Armed tribesmen stopped a tourist bus and kidnapped three Korean women and their guide in Egypt's Sinai peninsula on Friday, the region's security chief said.
It was the latest in a series of kidnappings in Sinai, which has seen a surge in lawlessness over the last year as armed tribes and Islamist militants asserted their power and clashed with security forces.
Maj. Gen. Mohammed Naguib, security chief of the south Sinai governorate, said the tourists were abducted around 20 miles (30 kilometers) from the sixth-century St. Catherine's Monastery, close to where two Americans were taken last week.
In both incidents, tribesmen took some of the passengers from a tour vehicle while leaving others behind.
Naguib later said security officials were trying to negotiate a release with the captor, Ali Dikheil, who he said was imprisoned for drug and weapons crimes but broke out during the popular uprising that toppled President Hosni Mubarak on Feb. 11, 2011.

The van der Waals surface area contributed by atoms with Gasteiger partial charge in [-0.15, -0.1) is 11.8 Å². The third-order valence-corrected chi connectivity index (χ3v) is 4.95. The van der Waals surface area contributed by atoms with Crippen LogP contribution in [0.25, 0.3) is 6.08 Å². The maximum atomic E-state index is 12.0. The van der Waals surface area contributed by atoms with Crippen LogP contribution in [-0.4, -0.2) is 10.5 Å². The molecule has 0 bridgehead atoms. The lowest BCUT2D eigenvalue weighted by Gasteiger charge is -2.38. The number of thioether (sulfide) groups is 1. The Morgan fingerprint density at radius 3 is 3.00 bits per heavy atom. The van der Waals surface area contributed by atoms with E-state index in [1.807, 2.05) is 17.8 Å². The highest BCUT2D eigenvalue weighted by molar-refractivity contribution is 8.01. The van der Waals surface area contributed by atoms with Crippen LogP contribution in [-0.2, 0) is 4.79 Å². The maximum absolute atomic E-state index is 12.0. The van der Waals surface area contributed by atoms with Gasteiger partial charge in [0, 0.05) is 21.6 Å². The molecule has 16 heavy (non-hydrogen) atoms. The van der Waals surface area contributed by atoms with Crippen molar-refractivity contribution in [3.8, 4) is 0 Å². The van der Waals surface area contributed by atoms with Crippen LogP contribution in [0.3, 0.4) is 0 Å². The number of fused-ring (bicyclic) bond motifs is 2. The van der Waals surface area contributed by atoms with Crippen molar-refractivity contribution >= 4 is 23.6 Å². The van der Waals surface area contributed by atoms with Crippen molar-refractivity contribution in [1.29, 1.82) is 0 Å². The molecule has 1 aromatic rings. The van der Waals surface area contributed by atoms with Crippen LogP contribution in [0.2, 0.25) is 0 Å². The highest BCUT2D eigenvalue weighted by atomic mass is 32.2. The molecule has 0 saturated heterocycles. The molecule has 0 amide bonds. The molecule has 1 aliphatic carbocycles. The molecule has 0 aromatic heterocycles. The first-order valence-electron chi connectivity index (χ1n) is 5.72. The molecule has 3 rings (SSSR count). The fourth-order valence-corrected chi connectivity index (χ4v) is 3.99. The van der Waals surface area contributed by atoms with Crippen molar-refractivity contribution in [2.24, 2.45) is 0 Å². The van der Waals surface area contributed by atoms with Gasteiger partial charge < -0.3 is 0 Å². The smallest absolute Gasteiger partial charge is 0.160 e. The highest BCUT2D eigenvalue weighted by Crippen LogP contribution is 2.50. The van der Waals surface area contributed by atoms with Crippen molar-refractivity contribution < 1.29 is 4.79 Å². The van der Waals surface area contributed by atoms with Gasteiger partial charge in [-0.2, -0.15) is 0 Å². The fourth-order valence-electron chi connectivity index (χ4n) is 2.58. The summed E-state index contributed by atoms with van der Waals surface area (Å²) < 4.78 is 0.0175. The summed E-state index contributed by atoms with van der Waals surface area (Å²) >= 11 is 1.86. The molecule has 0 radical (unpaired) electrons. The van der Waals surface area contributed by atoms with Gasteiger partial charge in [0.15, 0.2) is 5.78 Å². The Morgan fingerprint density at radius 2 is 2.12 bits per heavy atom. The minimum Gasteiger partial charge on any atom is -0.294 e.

The captor was seeking the release of Salim Oda, who was arrested Thursday morning after a failed attempt to rob a bank two days earlier in the Red Sea resort town of Sharm el-Sheikh, Naguib said.
Tribesmen often abduct tourists to use in negotiations with the government over the release of imprisoned colleagues. The tourists are rarely harmed.
Other tribesmen briefly kidnapped 18 Egyptian security guards on Thursday to protest the killing of one of their clan. After holding negotiations with tribal leaders, the kidnappers freed the guards, one of the security officials said.
The two American women abducted last week said afterward that their captors served them tea and dried fruit.
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